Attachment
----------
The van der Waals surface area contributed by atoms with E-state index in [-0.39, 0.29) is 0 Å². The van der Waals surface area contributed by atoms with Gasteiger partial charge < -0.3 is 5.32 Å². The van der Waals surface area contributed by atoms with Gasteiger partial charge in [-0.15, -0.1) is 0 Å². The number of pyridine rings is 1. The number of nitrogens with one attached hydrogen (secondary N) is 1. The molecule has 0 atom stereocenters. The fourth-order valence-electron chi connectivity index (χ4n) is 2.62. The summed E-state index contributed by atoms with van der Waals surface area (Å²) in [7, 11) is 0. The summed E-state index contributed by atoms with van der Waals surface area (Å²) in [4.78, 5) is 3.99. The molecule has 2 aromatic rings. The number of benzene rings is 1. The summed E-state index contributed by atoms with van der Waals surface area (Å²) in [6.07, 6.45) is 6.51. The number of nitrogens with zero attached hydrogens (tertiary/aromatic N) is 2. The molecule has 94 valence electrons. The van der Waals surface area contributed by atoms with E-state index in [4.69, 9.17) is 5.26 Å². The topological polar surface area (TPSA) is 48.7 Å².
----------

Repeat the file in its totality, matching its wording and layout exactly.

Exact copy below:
The van der Waals surface area contributed by atoms with E-state index in [-0.39, 0.29) is 0 Å². The van der Waals surface area contributed by atoms with Gasteiger partial charge < -0.3 is 5.32 Å². The van der Waals surface area contributed by atoms with Gasteiger partial charge in [-0.15, -0.1) is 0 Å². The number of pyridine rings is 1. The number of nitrogens with one attached hydrogen (secondary N) is 1. The molecule has 0 atom stereocenters. The fourth-order valence-electron chi connectivity index (χ4n) is 2.62. The summed E-state index contributed by atoms with van der Waals surface area (Å²) in [7, 11) is 0. The summed E-state index contributed by atoms with van der Waals surface area (Å²) in [4.78, 5) is 3.99. The molecule has 2 aromatic rings. The number of benzene rings is 1. The summed E-state index contributed by atoms with van der Waals surface area (Å²) in [6.07, 6.45) is 6.51. The number of nitrogens with zero attached hydrogens (tertiary/aromatic N) is 2. The molecule has 94 valence electrons. The van der Waals surface area contributed by atoms with E-state index in [4.69, 9.17) is 5.26 Å². The topological polar surface area (TPSA) is 48.7 Å².